4. You have a great eye to capture that special shot, the view that most people wouldn’t ‘see’, it’s that quality that sets you apart. You big lump x

    Liked by 2 people

  5. Big fan of your photography, your unique way of seeing Phil.
    I know what you mean about SM – it’s a bit of a trap. I too rely much more on the feedback from my blog than anywhere else. I love your mission statement.
    Alison

    Like

  6. I want the applause but do post images on Facebook or Instagram. You have a good hit rate of good images. At first glance today I liked 2 of the images. But as I looked others improved. What I was looking for was the personality of the people, who they are.

    Like

  7. Both Facebook and Instagram do two things. They foster derivative work. They are both popularity contests. Nothing more. My work from Storyteller is automatically distributed to FB and Twitter which is the only reason I post pictures there.

    Like

  8. Way too much contrast. Nothing in the shadows. Heads missing, weird angles and I could go on and on…. haha. I love them. I’ve been in sites myself that led to much criticism and judgement, It’s in your eye. Words well said here. Pics are fantastic. Carry on grasshopper.

    Like

  9. Anyone can take street portrait. Yes. In the sense that everyone can capture a random thoughtless shot of a strangers on street with awkwardness, without emotion, without even life, like zoombie minus. as both the ‘muse’ and the ‘artist’ don’t know what they want from that moment. I know it well Phil as I am an amateur in this and practise time to time. and got a lot of shit.

    Yours different. I can feel those random muses’ emotion, life, and psychology at that moment you took a ‘random’ shot of them. That’s the difference. Not much. but just like everybody can make a weird film with weird music and lighting. But there is only one david lynch and one Mulhollan Drive. That’s the difference. Not much. But you know you are good. Admiration.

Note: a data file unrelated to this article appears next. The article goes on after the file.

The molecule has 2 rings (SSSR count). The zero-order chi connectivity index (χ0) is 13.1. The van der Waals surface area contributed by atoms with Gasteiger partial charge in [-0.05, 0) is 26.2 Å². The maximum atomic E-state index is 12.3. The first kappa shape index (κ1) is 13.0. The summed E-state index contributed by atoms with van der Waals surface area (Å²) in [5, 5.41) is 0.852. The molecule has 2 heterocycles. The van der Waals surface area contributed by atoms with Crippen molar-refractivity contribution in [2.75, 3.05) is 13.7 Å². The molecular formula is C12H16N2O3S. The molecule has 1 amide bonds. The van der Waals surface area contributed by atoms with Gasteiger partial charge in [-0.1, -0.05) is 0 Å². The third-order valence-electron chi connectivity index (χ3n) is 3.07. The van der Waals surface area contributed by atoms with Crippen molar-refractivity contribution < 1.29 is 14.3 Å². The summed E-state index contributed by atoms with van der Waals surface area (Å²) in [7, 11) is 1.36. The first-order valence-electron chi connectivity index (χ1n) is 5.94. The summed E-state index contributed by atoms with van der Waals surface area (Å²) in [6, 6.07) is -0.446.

Liked by 1 person

  10. From another long time looker – but rarely commenter: So true – hard not to get lost in that addiction to ‘likes’. And agree that anyone *can do those* but the question is, are they? Are they moved to? Are they brave enough to? Do they know their gear well enough to capture the moment? I’m still grappling with what photography means to me. Over the 13 years from when I first started shooting, I’ve never been able to move it to a full time professional gig, jealously and pridefully looking at fellow friend photographers who started the same time as me, now making their living from it successfully and wondering why I couldn’t do that. Now, I’m going back around to thinking that the photography I do (If I do portraits ever again), will just be for me. From the ‘light photos’ I take (I don’t call them street photography, because they’re not), I know at least minimally, I take them because *I* like them; I like the light. All that to say, I love your work. Period.

    Like

Leave a Reply

Fill in your details below or click an icon to log in:

WordPress.com Logo

You are commenting using your WordPress.com account. Log Out /  Change )

Google photo

You are commenting using your Google account. Log Out /  Change )

Twitter picture

You are commenting using your Twitter account. Log Out /  Change )

Facebook photo

You are commenting using your Facebook account. Log Out /  Change )

Connecting to %s

This site uses Akismet to reduce spam. Learn how your comment data is processed.